The best scientific discoveries of last year?

2017 Will go down in history as the year of the Grenfell Tower fire, Brexit negotiations, and the early days of the Trump presidency. But it was not all doom and gloom. In the world of science, there have been some truly amazing discoveries that could change the world for the better. Here are five of the greatest and scientific discoveries of 2017.

Researchers at the Children’s Hospital of Philadelphia have developed artificial wombs which could drastically improve survival rates for prematurely born babies and reduce complications that they suffer from later in life. In April, ‘biobags’ were used for lambs born at the human equivalent of 23 weeks early. The lambs were kept in the bags for four weeks and appeared to develop normally. The survival rate for babies born this prematurely is just 15 percent and 46 percent of children born before 26 weeks show serious cognitive impairments at the age of 11. It is hoped that in the coming years biobags will help critically premature human babies to survive and develop healthily.

A VERITAS sensor similar to the one used to detect the existence of TRAPPIST-1 Image: E.Bourbeau

In February, NASA announced the possibility that there could be alien life on the planets surrounding TRAPPIST-1 – an ultra-cool red dwarf star orbited by seven planets. These planets are located in the ‘Goldilocks zone’ which is neither too hot, nor too cold, but just right for life to develop. As the solar system is only 39 light years from Earth, it is possible for astronomers to study it and to conduct searches to see if there are signs of life. A major indicator of life is water; three of the planets that orbit TRAPPIST-1 have the potential for large-scale bodies of water. These bodies of water are required for life to grow and develop, therefore it is possible that alien life will be discovered at these sites.

In recent years, cancer research has begun to seek to use immunology to treat various forms of cancer. Immunological approaches use the patient’s immune system to attack cancerous cells and tumours. Until now, these treatments have only been in the development stage, however, 2017 has seen the FDA approve not one, but two of these groundbreaking new treatments. One is used to treat children with acute lymphoblastic leukaemia (a form of blood cancer) and the other treats adults with advanced lymphomas (cancer of the lymph nodes). Although this type of cancer therapy is very new, researchers and patients alike are excited to see the results of this potentially revolutionary form of treatment and how it could perhaps help find new cures to other forms of cancer.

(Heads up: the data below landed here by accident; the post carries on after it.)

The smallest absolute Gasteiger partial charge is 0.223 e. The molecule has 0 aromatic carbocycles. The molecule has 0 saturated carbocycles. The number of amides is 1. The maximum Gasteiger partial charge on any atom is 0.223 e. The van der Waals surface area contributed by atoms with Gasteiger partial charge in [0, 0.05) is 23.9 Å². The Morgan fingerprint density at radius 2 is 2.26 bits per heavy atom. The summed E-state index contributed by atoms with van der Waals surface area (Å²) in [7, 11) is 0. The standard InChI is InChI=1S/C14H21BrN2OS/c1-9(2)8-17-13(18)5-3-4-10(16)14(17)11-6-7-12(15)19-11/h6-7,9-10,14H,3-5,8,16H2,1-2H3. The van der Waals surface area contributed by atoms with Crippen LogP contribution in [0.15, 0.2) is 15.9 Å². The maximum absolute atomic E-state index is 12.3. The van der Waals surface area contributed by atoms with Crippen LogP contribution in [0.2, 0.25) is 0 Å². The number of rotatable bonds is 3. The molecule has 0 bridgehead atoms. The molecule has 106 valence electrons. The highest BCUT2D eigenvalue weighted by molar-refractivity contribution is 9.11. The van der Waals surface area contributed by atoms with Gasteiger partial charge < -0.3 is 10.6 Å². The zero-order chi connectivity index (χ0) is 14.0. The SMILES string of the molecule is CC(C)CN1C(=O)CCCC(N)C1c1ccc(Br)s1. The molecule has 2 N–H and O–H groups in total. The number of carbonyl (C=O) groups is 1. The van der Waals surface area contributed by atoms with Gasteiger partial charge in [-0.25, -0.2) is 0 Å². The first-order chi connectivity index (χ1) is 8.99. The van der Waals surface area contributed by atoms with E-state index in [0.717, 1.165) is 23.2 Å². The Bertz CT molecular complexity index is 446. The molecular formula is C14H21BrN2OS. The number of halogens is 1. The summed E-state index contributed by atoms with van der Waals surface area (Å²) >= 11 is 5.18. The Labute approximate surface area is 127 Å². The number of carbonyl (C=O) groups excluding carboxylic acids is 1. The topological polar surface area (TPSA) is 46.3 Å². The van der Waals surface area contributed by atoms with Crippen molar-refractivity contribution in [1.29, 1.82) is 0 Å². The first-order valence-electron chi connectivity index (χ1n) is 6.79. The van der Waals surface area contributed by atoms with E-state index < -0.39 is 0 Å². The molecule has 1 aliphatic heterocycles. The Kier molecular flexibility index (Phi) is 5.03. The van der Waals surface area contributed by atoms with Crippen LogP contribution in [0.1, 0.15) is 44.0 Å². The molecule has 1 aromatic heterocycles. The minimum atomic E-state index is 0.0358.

Another exciting moment in the field of biology this year came when scientists at MIT managed to develop a battery powered by stomach acid, which could be used to deliver drugs. Ingestible electronic devices are an important substitute for invasive procedures in drug delivery. However, powering these batteries can prove to be a problem. These new batteries are formed from two electrodes (one made of zinc and one of copper), a temperature sensor and a 900 MHz transmitter. Once inside the body, stomach acid transfers electric current from the zinc to the copper electrode. So far these batteries have shown promising signs in trials using pigs but it remains to be seen whether they will be equally effective if they were used in human stomachs.

A specimen of Synalpheus Pinkfloydi Image: Oxford University Museum of Natural History

In April, a new species of shrimp has been discovered off the coast of Panama. This seemingly harmless crustacean can stun or kill fish by rapidly snapping shut its large, pink claw. It can produce sound up to 210 decibels in volume. Dr Sammy DeGrave of Oxford  University named the shrimp Synalpheus Pinkfloydi after Pink Floyd. The name is a reference to its pink claw because of the line “By the way, which one of you is pink?” in the song ‘Have A Cigar’ from the band’s album “Wish You Were Here.

A team led by Floyd Romesburg at California’s Scripps Research Institute created an unnatural pair of genetic bases. While those typically incorporated into DNA are known as C, T, A and G, the group named their newly created pair X and Y. After incorporating the bases into a living E. coli bacteria, it was shown that the organism still functioned seamlessly.

Many of the discoveries here may change the way we think about the world around us, potentially answering some of Man’s philosophical questions, or maybe changing how we approach different areas of science. Hopefully, the experimental discoveries listed in this article will become widely accepted. With any luck, 2018 will be a year of equally as many findings.